Dixons and Next hit by consumer downturn.
The confirmation came courtesy of electronics retailer Dixons, which warned that its Christmas performance would leave profits short of expectations, and from Next after a lacklustre trading season.
And the slowdown was confirmed by the British Retail Consortium, umbrella body for the major chain stores.
Consumers have proved the backbone of the UK economy but there are increasing signs that shoppers are now keener to tighten purse strings.
However, Dixons, which also owns the Currys, PC World and The Link chains, said shoppers had shown more appetite for bargains and added that its winter sale had gone well.
That view was endorsed by fashion retailer Next as special reductions helped to keep its like-for-like sales figure in positive territory.
Chief executive Simon Wolfson blamed problems on the company's own ranges rather than any general slowdown and said he thought pessimism over consumer confidence had been overdone.
Amanda Large, retail analyst at brokers Gerrard, agreed.
She said: 'Consumer spending will still grow in the year, but at a more normal pace.' The BRC said retail sales in December rose 1.7 per cent on a like-for-like comparison and by 4.1 per cent on a total basis.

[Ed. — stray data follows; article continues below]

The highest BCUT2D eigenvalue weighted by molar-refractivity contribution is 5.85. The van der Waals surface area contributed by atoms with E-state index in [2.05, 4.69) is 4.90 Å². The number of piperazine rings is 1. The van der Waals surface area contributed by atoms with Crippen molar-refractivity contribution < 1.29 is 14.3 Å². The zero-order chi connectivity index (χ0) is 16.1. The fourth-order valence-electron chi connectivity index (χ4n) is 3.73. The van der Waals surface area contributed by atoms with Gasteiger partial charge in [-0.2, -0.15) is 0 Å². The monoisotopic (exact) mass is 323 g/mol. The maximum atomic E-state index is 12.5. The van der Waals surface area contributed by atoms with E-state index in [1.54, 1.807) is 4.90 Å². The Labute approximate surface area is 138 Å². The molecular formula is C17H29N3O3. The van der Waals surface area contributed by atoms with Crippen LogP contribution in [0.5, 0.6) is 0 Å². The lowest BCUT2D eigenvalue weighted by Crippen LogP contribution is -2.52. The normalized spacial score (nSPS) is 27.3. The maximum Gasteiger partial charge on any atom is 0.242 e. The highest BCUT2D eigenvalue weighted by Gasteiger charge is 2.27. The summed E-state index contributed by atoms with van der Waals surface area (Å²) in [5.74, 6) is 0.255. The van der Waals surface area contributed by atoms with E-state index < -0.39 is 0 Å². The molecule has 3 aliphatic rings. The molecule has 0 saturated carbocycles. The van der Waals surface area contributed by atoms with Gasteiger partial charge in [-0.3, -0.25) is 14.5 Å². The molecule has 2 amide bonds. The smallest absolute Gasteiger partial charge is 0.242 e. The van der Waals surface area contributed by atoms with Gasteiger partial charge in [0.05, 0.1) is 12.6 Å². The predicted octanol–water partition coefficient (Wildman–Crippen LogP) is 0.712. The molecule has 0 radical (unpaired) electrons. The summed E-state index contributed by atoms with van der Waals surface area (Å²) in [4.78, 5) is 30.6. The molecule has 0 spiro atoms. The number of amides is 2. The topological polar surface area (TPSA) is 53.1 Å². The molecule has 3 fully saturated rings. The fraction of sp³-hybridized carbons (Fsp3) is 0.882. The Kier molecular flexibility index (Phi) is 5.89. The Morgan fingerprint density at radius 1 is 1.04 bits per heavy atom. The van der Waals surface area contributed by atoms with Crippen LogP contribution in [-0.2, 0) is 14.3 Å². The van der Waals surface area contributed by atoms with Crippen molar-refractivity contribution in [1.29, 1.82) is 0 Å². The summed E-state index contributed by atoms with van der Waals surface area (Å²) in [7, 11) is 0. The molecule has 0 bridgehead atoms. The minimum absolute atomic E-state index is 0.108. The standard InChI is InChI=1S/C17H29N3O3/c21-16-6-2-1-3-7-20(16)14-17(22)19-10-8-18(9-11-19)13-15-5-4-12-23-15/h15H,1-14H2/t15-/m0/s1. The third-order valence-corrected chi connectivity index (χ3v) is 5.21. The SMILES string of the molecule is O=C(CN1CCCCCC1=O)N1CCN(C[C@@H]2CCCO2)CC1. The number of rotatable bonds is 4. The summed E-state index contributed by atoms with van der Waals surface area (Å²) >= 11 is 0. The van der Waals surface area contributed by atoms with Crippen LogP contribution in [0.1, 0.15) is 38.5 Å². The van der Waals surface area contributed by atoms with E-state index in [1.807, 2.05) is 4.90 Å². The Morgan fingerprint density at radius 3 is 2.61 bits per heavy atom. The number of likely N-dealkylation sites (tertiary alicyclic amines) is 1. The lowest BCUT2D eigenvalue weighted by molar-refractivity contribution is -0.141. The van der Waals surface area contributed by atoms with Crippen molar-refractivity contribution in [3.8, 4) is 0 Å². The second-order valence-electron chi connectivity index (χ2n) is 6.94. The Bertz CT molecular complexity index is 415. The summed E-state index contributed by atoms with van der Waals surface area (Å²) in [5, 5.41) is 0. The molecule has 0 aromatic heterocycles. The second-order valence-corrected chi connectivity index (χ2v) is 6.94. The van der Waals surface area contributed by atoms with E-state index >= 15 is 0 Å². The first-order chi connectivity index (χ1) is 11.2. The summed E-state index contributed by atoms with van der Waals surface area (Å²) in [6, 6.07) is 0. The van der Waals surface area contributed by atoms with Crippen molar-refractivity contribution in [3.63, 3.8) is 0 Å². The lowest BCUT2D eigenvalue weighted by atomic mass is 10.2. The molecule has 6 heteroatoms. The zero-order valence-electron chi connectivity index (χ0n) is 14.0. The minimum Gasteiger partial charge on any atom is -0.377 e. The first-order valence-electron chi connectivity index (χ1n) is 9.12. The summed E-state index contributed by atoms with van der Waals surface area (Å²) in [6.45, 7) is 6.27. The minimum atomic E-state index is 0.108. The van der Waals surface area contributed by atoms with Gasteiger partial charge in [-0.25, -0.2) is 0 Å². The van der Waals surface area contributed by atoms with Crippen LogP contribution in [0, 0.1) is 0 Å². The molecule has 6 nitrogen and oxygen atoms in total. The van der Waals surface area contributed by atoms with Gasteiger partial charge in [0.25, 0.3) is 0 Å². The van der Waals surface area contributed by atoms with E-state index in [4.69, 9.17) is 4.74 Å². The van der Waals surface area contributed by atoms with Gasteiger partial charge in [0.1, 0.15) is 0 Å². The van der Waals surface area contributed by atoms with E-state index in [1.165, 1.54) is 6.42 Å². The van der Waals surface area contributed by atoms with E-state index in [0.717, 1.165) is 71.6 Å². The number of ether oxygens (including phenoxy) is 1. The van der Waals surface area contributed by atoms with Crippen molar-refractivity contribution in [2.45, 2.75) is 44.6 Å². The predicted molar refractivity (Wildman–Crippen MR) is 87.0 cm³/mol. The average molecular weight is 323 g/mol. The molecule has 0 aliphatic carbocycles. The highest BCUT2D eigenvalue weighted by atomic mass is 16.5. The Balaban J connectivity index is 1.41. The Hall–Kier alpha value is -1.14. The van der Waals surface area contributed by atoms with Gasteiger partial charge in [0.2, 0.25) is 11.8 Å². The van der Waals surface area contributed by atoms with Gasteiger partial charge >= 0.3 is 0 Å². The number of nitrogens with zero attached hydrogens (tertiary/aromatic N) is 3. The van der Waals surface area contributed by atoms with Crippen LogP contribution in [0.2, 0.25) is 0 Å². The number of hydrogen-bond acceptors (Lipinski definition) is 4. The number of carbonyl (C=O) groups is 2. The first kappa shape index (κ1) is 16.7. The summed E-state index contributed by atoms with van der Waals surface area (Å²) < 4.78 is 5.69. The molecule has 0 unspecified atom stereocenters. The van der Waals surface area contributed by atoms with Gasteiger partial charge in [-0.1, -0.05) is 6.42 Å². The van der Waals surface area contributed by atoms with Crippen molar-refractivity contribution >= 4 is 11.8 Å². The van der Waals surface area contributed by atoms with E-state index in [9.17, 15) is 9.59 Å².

The three-month trend of growth fell from 3.1 per cent in November to 2.5 per cent in December on like-forlike sales, and from 6.1 per cent to 5.4 per cent for total sales.
Bill Moyes, director general, said Christmas sales figures were 'slightly disappointing'.
He said: 'Sales are growing but at a much slower rate than over the last two years. The trend is downwards. Consumers remain willing to spend but their pursuit of value means static prices and tight margins for retailers.' And he urged the Bank of England Monetary Policy Committee, which announces its latest interest rates decision today, to unveil a cut from the current four per cent.
Bridget Rosewell, chief economic adviser to the BRC, said: 'Consumers' willingness to shop has slowed significantly since the spring despite whatever has happened to house prices. It may yet be the case that the next move in interest rates should be down.'
Amanda Aldridge, head of retail for KPMG, said: 'These figures show that reports of a disastrous Christmas for the retail sector are grossly exaggerated.'
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|Publication:||The Birmingham Post (England)|
|Date:||Jan 9, 2003|
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